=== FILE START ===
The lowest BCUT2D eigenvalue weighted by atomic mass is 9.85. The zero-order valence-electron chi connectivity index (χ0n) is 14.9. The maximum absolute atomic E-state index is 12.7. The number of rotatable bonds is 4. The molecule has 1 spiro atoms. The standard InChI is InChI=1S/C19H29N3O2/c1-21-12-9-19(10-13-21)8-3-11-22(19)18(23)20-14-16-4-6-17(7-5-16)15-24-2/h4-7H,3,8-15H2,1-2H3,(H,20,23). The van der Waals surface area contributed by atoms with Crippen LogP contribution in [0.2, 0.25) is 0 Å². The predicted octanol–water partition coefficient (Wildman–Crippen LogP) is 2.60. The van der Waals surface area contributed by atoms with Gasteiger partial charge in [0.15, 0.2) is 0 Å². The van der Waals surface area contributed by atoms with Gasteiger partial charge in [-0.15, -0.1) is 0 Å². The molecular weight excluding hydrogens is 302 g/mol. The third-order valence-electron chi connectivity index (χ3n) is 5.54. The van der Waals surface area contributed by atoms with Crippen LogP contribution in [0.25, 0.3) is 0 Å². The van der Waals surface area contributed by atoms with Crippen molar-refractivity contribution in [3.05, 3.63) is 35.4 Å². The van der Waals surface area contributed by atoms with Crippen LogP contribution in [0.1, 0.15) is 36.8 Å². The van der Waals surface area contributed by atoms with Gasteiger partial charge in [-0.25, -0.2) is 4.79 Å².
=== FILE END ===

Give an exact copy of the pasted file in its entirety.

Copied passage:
The lowest BCUT2D eigenvalue weighted by atomic mass is 9.85. The zero-order valence-electron chi connectivity index (χ0n) is 14.9. The maximum absolute atomic E-state index is 12.7. The number of rotatable bonds is 4. The molecule has 1 spiro atoms. The standard InChI is InChI=1S/C19H29N3O2/c1-21-12-9-19(10-13-21)8-3-11-22(19)18(23)20-14-16-4-6-17(7-5-16)15-24-2/h4-7H,3,8-15H2,1-2H3,(H,20,23). The van der Waals surface area contributed by atoms with Crippen LogP contribution in [0.2, 0.25) is 0 Å². The predicted octanol–water partition coefficient (Wildman–Crippen LogP) is 2.60. The van der Waals surface area contributed by atoms with Gasteiger partial charge in [0.15, 0.2) is 0 Å². The van der Waals surface area contributed by atoms with Gasteiger partial charge in [-0.15, -0.1) is 0 Å². The molecular weight excluding hydrogens is 302 g/mol. The third-order valence-electron chi connectivity index (χ3n) is 5.54. The van der Waals surface area contributed by atoms with Crippen LogP contribution in [0.25, 0.3) is 0 Å². The van der Waals surface area contributed by atoms with Crippen molar-refractivity contribution in [3.05, 3.63) is 35.4 Å². The van der Waals surface area contributed by atoms with Crippen LogP contribution in [0.1, 0.15) is 36.8 Å². The van der Waals surface area contributed by atoms with Gasteiger partial charge in [-0.25, -0.2) is 4.79 Å².